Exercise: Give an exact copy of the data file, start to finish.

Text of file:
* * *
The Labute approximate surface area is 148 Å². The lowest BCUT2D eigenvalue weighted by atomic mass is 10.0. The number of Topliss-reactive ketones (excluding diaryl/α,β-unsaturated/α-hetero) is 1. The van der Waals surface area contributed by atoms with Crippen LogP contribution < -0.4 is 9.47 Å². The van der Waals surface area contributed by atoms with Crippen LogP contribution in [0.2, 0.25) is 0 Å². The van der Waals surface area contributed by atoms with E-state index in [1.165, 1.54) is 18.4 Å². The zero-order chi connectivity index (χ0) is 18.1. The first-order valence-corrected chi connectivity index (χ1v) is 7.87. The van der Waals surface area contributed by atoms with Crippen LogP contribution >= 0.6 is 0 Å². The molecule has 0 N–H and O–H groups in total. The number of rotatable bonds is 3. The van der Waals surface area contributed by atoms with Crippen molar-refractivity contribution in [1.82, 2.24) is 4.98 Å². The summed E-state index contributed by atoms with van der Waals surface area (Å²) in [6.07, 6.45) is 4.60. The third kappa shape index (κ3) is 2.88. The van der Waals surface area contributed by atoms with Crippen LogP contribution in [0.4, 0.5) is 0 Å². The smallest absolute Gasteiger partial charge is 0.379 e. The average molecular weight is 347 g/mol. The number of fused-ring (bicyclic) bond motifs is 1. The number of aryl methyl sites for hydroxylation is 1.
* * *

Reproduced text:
The Labute approximate surface area is 148 Å². The lowest BCUT2D eigenvalue weighted by atomic mass is 10.0. The number of Topliss-reactive ketones (excluding diaryl/α,β-unsaturated/α-hetero) is 1. The van der Waals surface area contributed by atoms with Crippen LogP contribution < -0.4 is 9.47 Å². The van der Waals surface area contributed by atoms with Crippen LogP contribution in [0.2, 0.25) is 0 Å². The van der Waals surface area contributed by atoms with E-state index in [1.165, 1.54) is 18.4 Å². The zero-order chi connectivity index (χ0) is 18.1. The first-order valence-corrected chi connectivity index (χ1v) is 7.87. The van der Waals surface area contributed by atoms with Crippen LogP contribution >= 0.6 is 0 Å². The molecule has 0 N–H and O–H groups in total. The number of rotatable bonds is 3. The van der Waals surface area contributed by atoms with Crippen molar-refractivity contribution in [1.82, 2.24) is 4.98 Å². The summed E-state index contributed by atoms with van der Waals surface area (Å²) in [6.07, 6.45) is 4.60. The third kappa shape index (κ3) is 2.88. The van der Waals surface area contributed by atoms with Crippen LogP contribution in [0.4, 0.5) is 0 Å². The smallest absolute Gasteiger partial charge is 0.379 e. The average molecular weight is 347 g/mol. The number of fused-ring (bicyclic) bond motifs is 1. The number of aryl methyl sites for hydroxylation is 1.